The Battle of the Bulge began on December 16, 1944. It was the largest and most costly American battle of WWII. Within days, the American 106th Infantry Division had been, for all intents and purposes, destroyed. Other divisions were badly mauled. Thousands of Americans were taken prisoner. The Germans marched them east into Germany and transported them in boxcars, without food or water to Stalag 9B, a prisoner of war camp north of Frankfurt.
Soon after their arrival, the order came down to identify all the Jewish prisoners. The American leaders refused. Threatened with punishment and death, the vast majority of Jews stepped forward. Unhappy with the numbers, the Germans went through the ranks and selected those Americans who looked Jewish, had Jewish sounding names, or were generally considered "undesirables."
Shortly afterwards, the selected 350 men were marched to the boxcars. Five days later they arrived at Berga, a German town housing a satellite camp of Buchenwald. There, side by side with Jewish concentration camp inmates, the Americans became slave laborers, digging tunnels into the rock cliffs along the Elster River. Living under inhuman conditions, the Americans were overworked, abused, beaten and starved. Within a few weeks, many died of injuries, malnutrition and disease. Some went mad.
In April 1945, the Germans, fearing retribution from the advancing Allied armies, emptied the camp at Berga and forced the surviving prisoners on the road. With the soldiers physically depleted and receiving little food or water, the march became a death march.
Americans who died along the way were ordered buried by their comrades in shallow graves beside the road or in Christian graveyards. Concentration camp laborers who were unable to keep up were similarly shot and left by the roadside.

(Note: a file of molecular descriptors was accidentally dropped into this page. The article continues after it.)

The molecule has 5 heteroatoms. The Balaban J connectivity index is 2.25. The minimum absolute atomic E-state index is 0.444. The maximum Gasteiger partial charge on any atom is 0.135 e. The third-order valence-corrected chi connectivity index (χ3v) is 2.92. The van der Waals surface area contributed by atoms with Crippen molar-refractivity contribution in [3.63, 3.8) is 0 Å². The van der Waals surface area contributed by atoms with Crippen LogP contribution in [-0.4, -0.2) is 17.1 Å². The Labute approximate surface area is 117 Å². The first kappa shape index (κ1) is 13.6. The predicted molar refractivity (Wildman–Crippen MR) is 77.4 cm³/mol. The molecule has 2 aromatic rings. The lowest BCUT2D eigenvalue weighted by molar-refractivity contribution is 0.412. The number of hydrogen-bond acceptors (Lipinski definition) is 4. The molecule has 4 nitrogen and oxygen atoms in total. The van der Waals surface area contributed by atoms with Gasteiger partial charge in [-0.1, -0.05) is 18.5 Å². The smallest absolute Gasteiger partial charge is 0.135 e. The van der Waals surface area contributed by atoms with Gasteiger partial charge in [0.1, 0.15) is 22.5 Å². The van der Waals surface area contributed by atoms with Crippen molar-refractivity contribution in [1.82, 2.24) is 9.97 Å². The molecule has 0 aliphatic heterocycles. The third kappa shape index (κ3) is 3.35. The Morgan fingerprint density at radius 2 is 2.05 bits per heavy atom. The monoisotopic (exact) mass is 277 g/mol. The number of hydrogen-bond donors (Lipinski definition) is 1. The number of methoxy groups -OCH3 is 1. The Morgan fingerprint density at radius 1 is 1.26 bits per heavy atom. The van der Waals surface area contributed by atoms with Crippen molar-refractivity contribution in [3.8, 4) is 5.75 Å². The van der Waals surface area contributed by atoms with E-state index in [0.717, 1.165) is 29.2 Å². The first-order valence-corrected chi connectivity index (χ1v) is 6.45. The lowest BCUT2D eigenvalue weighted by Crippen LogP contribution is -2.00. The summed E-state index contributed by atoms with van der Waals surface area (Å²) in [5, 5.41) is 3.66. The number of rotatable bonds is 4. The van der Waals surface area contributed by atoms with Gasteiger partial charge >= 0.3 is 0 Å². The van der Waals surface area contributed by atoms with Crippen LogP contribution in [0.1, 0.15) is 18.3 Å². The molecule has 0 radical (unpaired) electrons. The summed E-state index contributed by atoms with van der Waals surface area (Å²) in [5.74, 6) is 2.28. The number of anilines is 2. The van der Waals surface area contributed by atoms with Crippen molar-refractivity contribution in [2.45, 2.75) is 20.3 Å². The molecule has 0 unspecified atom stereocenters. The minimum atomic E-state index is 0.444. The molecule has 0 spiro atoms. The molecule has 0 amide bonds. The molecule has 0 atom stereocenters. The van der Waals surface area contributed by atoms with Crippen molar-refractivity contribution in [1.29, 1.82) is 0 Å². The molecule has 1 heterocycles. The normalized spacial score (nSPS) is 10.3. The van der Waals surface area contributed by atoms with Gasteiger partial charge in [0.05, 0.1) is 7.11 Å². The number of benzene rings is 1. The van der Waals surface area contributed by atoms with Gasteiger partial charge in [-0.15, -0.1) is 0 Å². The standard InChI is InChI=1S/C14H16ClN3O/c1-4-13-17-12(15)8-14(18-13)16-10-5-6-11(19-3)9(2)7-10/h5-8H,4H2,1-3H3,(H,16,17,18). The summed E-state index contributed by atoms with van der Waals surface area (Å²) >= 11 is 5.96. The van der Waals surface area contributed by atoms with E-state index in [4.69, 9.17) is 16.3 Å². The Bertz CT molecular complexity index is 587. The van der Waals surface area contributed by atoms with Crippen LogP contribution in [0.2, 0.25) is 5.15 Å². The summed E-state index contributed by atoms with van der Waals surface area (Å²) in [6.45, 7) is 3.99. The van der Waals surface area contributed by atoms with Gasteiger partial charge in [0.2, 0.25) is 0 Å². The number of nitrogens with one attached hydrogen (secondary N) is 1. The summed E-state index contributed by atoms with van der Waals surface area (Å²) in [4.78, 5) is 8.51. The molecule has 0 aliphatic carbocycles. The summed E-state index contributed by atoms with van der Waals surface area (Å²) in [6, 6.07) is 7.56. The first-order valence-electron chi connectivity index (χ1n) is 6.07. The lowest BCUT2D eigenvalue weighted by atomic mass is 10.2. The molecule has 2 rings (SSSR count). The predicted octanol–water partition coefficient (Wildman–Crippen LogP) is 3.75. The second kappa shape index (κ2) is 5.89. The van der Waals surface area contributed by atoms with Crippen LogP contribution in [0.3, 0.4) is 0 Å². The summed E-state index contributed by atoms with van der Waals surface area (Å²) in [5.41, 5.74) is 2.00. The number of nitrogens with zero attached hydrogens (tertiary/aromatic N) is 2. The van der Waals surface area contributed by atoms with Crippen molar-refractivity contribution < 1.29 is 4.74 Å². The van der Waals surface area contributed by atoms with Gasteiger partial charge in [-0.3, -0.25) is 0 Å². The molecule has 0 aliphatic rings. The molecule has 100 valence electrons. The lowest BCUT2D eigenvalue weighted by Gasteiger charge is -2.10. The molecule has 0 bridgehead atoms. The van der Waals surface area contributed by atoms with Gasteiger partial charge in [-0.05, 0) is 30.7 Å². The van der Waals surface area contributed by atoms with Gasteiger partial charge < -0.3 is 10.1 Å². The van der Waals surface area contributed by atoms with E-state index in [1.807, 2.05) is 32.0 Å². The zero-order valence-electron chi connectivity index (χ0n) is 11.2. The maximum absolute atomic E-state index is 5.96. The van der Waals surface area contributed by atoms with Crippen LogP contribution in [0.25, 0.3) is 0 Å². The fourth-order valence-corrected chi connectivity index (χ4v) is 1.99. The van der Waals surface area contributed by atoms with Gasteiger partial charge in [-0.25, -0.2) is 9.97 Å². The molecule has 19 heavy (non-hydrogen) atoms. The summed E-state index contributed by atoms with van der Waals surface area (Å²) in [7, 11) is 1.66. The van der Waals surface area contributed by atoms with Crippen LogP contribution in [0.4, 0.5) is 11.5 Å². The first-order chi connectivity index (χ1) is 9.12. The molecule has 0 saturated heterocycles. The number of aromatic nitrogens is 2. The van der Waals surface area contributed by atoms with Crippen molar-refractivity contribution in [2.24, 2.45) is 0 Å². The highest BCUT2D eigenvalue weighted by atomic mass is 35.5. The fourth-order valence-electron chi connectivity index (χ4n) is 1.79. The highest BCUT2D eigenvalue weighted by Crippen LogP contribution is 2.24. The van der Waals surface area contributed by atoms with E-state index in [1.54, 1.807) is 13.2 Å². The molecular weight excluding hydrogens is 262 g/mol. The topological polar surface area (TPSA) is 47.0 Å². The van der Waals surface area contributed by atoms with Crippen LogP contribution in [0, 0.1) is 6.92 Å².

On April 23, 1945, advance units of the American 11th Armored Division discovered the Americans. The German guards fled. The GIs ran and crawled toward their liberators.
Treated in a local field hospital, the Americans were later sent to France and England for prolonged hospitalization. Until now, the story of Berga: Soldiers of Another War has remained untold, lost in the trauma of the war.
This project began more than five years ago when Charles Guggenheim began to investigate the death of a fellow army company friend from the 106th Division who had died in a German salt mine. Guggenheim's discovery of the circumstances of his friend's death never left his mind, and that is why he had to tell this story.
Presented by Thirteen/WNET New York, Berga: Soldiers of Another War had its national broadcast debut Wednesday, May 28th on PBS at 8:00 pm.
Berga: Soldiers of Another War is available on VHS/DVD through PBS Home Video and Warner Home Video beginning May 20, 2003. The features include Guggenheim's last interview with David McCullough about his career and the making of Berga; in addition there are two-minute clips from ten of Guggenheim's most acclaimed films. Contact: 1-800-PLAY-PBS or visit www.pbs.org.
A companion book, Soldiers of Another War, is being written by Roger Cohen and published by Alfred A. Knopf. It is scheduled to be completed in the fall of 2003.
CINE Golden Eagle Award 2004
IDA Award for Distinguished Feature Documentary Film - Pare Lorentz Award 2003
Columbus International Film and Video Festival Best of Festival - Chris Award 2003
Haifa International Film Festival participant - 2003
Full Frame Documentary Film Festival - Tribute Screening - 2003
AFI Silver Docs - Tribute Screening - 2003